Advocating on behalf of nursing staff requires listening carefully to what staff members are saying. Comments regarding lack of team support after 4 pm, the perception of being rushed, the provision of “special” care to active-duty patients, and concerns regarding fairness and intensity of family involvement suggested that staff needed support to voice their concerns. Various strategies were required to meet these needs, and education was a key component of staff advocacy. Meeting with staff members to allow them a forum to voice their concerns was critical during the early stages of PRC operation and when negative feedback was received thereafter.

Creating a new nursing role at one site helped staff. A mental health (clinical specialist) nurse liaison position was introduced to specifically help staff manage complex family situations, create stress-reducing interventions, and be available for individual and group problem-solving sessions. Staff members were provided a forum to safely express their concerns about the ever-present family, their personal stress in caring for young patients, and their frustration regarding the transition in rehabilitation nursing care. Learning to interpret “the same level of care” to mean “the same care, but different due to generational needs” was another essential intervention implemented to support the staff transition care for a new patient population.

The leadership advocacy role must balance staff needs as well as patient and family needs in a politically sensitive environment. Staff must be supported, yet the transition to caring for a younger, recently war-injured patient population needed to occur at the PRCs. It is expected that the DVA will do a better job of meeting the needs of today’s veterans than veterans of the Vietnam era. Outreach, screening, and early interventions for stress-related reactions and ineffective coping now are priorities for OEF and OIF servicemembers. In addition, caring for millennium-generation patients has created new demands on nursing and other clinical staff. Because instant communication and feedback are expectations for this population, dealing with government bureaucracies such as the DVA and Department of Defense create frustrations for servicemembers and their families. These frustrations, in addition to the normal stages of coping with a catastrophic injury, have the potential to become highly charged.

Nurse leaders advocated for additional resources to meet the new nursing requirements. Advocacy translated into factoring in time for nursing staff interaction with families during scheduled shifts. Another example was providing sitters, such as nursing assistants, for close observation of agitated patients. The intensity of family involvement necessitated safe spaces for staff to break away from a unit. With the complexity of patient care, an advanced practice nurse provided daily consultation for staff on new and unique care issues and just-in-time education.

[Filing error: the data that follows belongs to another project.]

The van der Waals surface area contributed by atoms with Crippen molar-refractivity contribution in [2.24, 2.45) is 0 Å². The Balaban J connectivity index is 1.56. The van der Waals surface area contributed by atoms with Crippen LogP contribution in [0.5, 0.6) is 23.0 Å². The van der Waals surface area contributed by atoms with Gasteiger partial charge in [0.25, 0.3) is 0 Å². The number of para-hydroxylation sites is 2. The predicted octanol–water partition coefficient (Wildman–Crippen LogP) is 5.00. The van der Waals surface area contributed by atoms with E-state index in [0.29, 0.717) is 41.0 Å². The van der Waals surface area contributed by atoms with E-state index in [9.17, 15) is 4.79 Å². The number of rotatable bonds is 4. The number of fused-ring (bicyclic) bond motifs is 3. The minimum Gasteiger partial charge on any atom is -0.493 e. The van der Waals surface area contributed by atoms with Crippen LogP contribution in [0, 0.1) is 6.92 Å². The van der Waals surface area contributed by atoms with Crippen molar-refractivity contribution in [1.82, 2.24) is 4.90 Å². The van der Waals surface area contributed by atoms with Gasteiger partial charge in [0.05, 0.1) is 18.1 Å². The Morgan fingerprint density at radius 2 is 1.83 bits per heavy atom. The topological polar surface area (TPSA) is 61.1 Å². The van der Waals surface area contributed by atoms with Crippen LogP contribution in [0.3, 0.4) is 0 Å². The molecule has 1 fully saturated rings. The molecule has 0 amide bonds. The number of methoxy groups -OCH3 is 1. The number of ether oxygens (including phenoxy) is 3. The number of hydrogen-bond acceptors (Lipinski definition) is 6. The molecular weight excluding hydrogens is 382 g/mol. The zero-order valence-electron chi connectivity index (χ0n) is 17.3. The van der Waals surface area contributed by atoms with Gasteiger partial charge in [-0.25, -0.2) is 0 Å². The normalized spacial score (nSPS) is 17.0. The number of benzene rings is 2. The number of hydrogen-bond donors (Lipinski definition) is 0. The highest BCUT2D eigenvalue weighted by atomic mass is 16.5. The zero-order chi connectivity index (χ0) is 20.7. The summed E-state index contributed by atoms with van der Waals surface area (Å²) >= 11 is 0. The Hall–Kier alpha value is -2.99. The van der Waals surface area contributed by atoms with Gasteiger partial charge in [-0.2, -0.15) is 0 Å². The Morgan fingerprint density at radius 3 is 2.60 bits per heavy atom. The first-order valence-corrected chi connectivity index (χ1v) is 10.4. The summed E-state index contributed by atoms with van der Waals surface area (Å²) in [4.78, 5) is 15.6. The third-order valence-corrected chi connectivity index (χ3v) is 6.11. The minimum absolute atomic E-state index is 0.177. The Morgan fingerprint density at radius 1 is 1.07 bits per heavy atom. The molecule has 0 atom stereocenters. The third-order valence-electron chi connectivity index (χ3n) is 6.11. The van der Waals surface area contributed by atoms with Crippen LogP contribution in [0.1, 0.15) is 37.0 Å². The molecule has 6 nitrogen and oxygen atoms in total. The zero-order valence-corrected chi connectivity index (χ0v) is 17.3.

In a setting in which family members have the business cards of congressmen and senators, high-ranking military officers, VA central office leaders, governors, and presidential staff, meeting patient and family needs takes on new meaning. Collaboration among team members on plans of care is critical. Numerous specialty physicians are involved in making rounds with the attending physician, necessitating clear, open, and frequent communication between the attending physician and nursing staff. Communication breakdowns in the PRCs result in external inquiries regarding help and intervention. This high level of visibility made any mistake linked to a PRC subject to an external review. When reviews took place, leadership buffered staff from the findings. Softening feedback, creating systematic plans for improvement, and involving staff in planning have been essential leadership strategies used to support staff.

In a time of uncertainty, the development of a new specialty—polytrauma care—provided significant growth for PRC nursing staff, leaders, and the entire organization. Working with a new patient population—in terms of age and injury complexity—has created an environment in which past assumptions have been reexamined. Becoming a patient- and family-centric organization requires a willingness to rethink the status quo, learn from external examination, and embrace feedback from families and other patient advocates. It requires a learning environment that supports nursing staff and interdisciplinary teams as they move toward a new way of practicing—as partners in the journey of these rehabilitation patients and their families.

About the Authors

Sandra K. Janzen, MS RN NEA-BC, is associate director of patient care/nursing services at James A. Haley VA Hospital in Tampa, FL. Address correspondence to her at sandra.janzen@va.gov.

Alice S. Naqvi Mugler, MS RN, is magnet project coordinator at Santa Clara Valley Medical Center at VA Palo Alto Health Care System in Palo Alto, CA.

References

Boss, P. (2006). Loss, trauma, and resilience: Therapeutic work with ambiguous loss. New York: W.W. Norton.

CaringBridge. (n.d.). About CaringBridge. Retrieved May 6, 2008, from www.caringbridge.org/about/htm.

Howe, N., & Strauss, W. (2004). Millennials rising: The next great generation. New York: Vintage.

Maslow, A. (1998). Toward a psychology of being (3rd ed.). New York: John Wiley & Sons.

Rutherford, P., Lee, B. & Greiner, A. (2004). Transforming care at the bedside: IHI innovation series white paper. Retrieved May 6, 2007, from www.ihi.org/IHI/Results/WhitePapers/TransformingCareattheBedsideWhitePaper.htm.

United States Department of Veterans Affairs, Veterans Health Administration. (2005). Veterans Health Administration directive 2005-024: Polytrauma rehabilitation centers. Washington, DC: Author.